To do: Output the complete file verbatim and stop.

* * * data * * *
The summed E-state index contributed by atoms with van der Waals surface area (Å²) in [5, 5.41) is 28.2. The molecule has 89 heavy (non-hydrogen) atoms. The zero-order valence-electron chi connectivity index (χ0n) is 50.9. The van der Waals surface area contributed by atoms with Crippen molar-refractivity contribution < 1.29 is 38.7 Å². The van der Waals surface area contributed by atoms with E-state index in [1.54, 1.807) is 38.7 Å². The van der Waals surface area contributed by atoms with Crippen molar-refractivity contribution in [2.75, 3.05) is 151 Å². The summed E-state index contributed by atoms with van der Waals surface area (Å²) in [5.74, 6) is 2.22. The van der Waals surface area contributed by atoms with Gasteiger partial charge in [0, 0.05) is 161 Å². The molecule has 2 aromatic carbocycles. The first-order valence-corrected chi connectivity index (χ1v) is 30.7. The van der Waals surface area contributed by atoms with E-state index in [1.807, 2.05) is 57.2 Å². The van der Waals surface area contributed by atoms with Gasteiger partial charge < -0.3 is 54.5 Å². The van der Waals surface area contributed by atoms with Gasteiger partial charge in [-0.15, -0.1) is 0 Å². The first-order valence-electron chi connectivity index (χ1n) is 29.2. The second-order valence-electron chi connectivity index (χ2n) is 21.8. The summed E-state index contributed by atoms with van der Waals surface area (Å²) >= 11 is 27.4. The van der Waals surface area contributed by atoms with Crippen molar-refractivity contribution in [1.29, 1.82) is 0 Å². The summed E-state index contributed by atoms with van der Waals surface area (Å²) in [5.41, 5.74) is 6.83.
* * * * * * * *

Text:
The summed E-state index contributed by atoms with van der Waals surface area (Å²) in [5, 5.41) is 28.2. The molecule has 89 heavy (non-hydrogen) atoms. The zero-order valence-electron chi connectivity index (χ0n) is 50.9. The van der Waals surface area contributed by atoms with Crippen molar-refractivity contribution < 1.29 is 38.7 Å². The van der Waals surface area contributed by atoms with E-state index in [1.54, 1.807) is 38.7 Å². The van der Waals surface area contributed by atoms with Crippen molar-refractivity contribution in [2.75, 3.05) is 151 Å². The summed E-state index contributed by atoms with van der Waals surface area (Å²) in [5.74, 6) is 2.22. The van der Waals surface area contributed by atoms with Gasteiger partial charge in [0, 0.05) is 161 Å². The molecule has 2 aromatic carbocycles. The first-order valence-corrected chi connectivity index (χ1v) is 30.7. The van der Waals surface area contributed by atoms with E-state index in [1.807, 2.05) is 57.2 Å². The van der Waals surface area contributed by atoms with Gasteiger partial charge < -0.3 is 54.5 Å². The van der Waals surface area contributed by atoms with Gasteiger partial charge in [-0.15, -0.1) is 0 Å². The first-order valence-electron chi connectivity index (χ1n) is 29.2. The second-order valence-electron chi connectivity index (χ2n) is 21.8. The summed E-state index contributed by atoms with van der Waals surface area (Å²) >= 11 is 27.4. The van der Waals surface area contributed by atoms with Crippen molar-refractivity contribution in [1.29, 1.82) is 0 Å². The summed E-state index contributed by atoms with van der Waals surface area (Å²) in [5.41, 5.74) is 6.83.